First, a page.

Media Council’s work session rarely draws a standing-room-only crowd. December was an exception as dozens of residents attended, having been invited by the board to view a county-proposed development.

Council President Brian Hall opened the session by saying legislators wanted the communities’ help in determining the particular issue connected to the project—whether the borough should vacate a portion of West Second St. between and Orange and Citron sts. which now is a pass through with buildings atop.

Delaware County is hoping to replace all structures in the two blocks bordered by Orange, Front, Citron, and Amber sts. They include the Sweeney and Toal office buildings, both from the mid-1900s, and several garages used for juror parking as well as county vehicles.

The driving force is the deterioration of the four-story, 1974 garage structure, said Steven Burke, and engineer with Jingoli, a construction management firm. Burke said an estimated $8 million of improvements are needed in the garage alone. However, the office space is crowded and inefficient with ADA incompliance issues.

In showing what is still a concept plan, the entire two blocks would be demolished and replaced by a multi-story, 60,000 square feet total, office complex and parking for slightly more than 700 vehicles, a substantial gain of the current 409 spaces.

The approximate 1.75 acres, which is already occupied, will be rebuilt with more parking and offices to better serve employees and the public. Project representatives said the estimated cost would be about $55 million.

The images showed a relatively modern design meant to be aesthetic on all four sides, particularly as it borders a residential neighborhood on its western front. Although plans have not yet been formally submitted to the borough, Council held the special meeting for those more directly impacted.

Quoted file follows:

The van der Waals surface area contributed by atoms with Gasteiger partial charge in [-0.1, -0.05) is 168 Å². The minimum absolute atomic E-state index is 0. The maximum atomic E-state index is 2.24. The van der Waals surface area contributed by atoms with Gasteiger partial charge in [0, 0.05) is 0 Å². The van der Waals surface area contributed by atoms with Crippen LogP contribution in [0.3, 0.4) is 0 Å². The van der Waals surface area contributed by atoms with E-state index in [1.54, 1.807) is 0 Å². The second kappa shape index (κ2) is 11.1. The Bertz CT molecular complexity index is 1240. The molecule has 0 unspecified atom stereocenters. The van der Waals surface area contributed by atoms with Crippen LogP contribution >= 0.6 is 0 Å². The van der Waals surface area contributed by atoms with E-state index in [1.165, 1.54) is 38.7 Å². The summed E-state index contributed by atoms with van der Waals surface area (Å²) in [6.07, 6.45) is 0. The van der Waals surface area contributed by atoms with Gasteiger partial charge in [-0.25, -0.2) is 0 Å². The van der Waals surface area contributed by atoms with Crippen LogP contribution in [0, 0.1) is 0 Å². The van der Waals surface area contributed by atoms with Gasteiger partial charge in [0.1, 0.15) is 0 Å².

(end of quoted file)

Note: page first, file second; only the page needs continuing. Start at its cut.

Of the several dozen residents attending, fewer than a dozen commented, and the sentiment was essentially uniform—the structure looked too large, too “monolithic,” and not creative. While one resident said it should be designed to reflect a Victorian atmosphere, the borough has buildings dating from the 18th century into the 21st, as later noted by Council Vice President Paul Robinson.

Comments were also as far-ranging as “why build this?” seemingly ignoring the fact that Media is the county seat where the government and courts are located. Environmentalists wanted more trees; motorists wanted less traffic. People somewhat differed on the fundamental question of closing W. Second St.

Interestingly, no mention was made at any time of the precedent when West Second St. was vacated between Olive and Orange sts. for construction of the government center.

Robinson was the only Council member to comment at this juncture, saying he hoped the county would come back to the table on a joint project with the borough and SEPTA to expand parking at the existing Baltimore Ave. and Orange St. lot.

The final public comment came from Michael Kinsley, chairman of the borough’s Planning Commission and a professional architect.

“I will give you this challenge,” Kinsley said to the project team. “I hope you read our comprehensive plan. The scale of this building is way too big. But we will see you at planning, so be prepared.”

Media Borough Council members Peter Williamson, Amy Johnson and Sayre Dixon listened to the presentation by Delaware County to rebuild two blocks of offices and parking spaces.

Media Borough Council members Peter Williamson, Amy Johnson and Sayre Dixon listened to the presentation by Delaware County to rebuild two blocks of offices and parking spaces.

Facebook Comments